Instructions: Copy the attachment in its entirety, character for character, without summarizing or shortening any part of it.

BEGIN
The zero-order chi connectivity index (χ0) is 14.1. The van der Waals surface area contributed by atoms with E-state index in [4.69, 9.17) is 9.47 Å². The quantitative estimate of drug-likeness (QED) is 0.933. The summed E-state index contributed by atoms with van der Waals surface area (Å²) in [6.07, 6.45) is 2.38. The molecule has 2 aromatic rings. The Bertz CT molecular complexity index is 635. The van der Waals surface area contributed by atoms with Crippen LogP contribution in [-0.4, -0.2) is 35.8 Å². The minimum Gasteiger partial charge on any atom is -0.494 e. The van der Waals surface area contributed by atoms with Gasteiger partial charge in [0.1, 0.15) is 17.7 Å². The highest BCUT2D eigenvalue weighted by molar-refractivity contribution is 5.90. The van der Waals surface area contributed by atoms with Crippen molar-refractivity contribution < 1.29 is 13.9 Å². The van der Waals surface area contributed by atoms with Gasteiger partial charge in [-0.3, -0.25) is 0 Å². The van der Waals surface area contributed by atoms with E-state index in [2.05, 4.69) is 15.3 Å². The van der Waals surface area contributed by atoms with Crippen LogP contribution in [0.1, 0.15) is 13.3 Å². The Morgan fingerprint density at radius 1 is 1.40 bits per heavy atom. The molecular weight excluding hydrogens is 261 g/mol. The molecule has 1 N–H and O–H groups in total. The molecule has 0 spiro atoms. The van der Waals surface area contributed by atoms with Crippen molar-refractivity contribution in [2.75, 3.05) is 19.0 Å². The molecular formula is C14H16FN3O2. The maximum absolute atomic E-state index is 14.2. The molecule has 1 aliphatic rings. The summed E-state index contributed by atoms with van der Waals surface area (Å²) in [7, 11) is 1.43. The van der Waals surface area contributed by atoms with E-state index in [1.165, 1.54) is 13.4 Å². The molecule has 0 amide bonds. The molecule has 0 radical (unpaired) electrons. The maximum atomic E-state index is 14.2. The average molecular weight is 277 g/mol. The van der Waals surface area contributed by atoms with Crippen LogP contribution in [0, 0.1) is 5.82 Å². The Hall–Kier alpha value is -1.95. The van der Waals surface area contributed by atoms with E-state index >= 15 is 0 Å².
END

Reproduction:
The zero-order chi connectivity index (χ0) is 14.1. The van der Waals surface area contributed by atoms with E-state index in [4.69, 9.17) is 9.47 Å². The quantitative estimate of drug-likeness (QED) is 0.933. The summed E-state index contributed by atoms with van der Waals surface area (Å²) in [6.07, 6.45) is 2.38. The molecule has 2 aromatic rings. The Bertz CT molecular complexity index is 635. The van der Waals surface area contributed by atoms with Crippen LogP contribution in [-0.4, -0.2) is 35.8 Å². The minimum Gasteiger partial charge on any atom is -0.494 e. The van der Waals surface area contributed by atoms with Gasteiger partial charge in [0.1, 0.15) is 17.7 Å². The highest BCUT2D eigenvalue weighted by molar-refractivity contribution is 5.90. The van der Waals surface area contributed by atoms with Crippen molar-refractivity contribution < 1.29 is 13.9 Å². The van der Waals surface area contributed by atoms with Gasteiger partial charge in [-0.3, -0.25) is 0 Å². The van der Waals surface area contributed by atoms with E-state index in [2.05, 4.69) is 15.3 Å². The van der Waals surface area contributed by atoms with Crippen LogP contribution in [0.1, 0.15) is 13.3 Å². The Morgan fingerprint density at radius 1 is 1.40 bits per heavy atom. The molecular weight excluding hydrogens is 261 g/mol. The molecule has 1 N–H and O–H groups in total. The molecule has 0 spiro atoms. The van der Waals surface area contributed by atoms with Crippen molar-refractivity contribution in [2.75, 3.05) is 19.0 Å². The molecular formula is C14H16FN3O2. The maximum absolute atomic E-state index is 14.2. The molecule has 1 aliphatic rings. The summed E-state index contributed by atoms with van der Waals surface area (Å²) in [7, 11) is 1.43. The van der Waals surface area contributed by atoms with E-state index in [1.165, 1.54) is 13.4 Å². The molecule has 0 amide bonds. The molecule has 0 radical (unpaired) electrons. The maximum atomic E-state index is 14.2. The average molecular weight is 277 g/mol. The van der Waals surface area contributed by atoms with Crippen LogP contribution in [0, 0.1) is 5.82 Å². The Hall–Kier alpha value is -1.95. The van der Waals surface area contributed by atoms with E-state index >= 15 is 0 Å².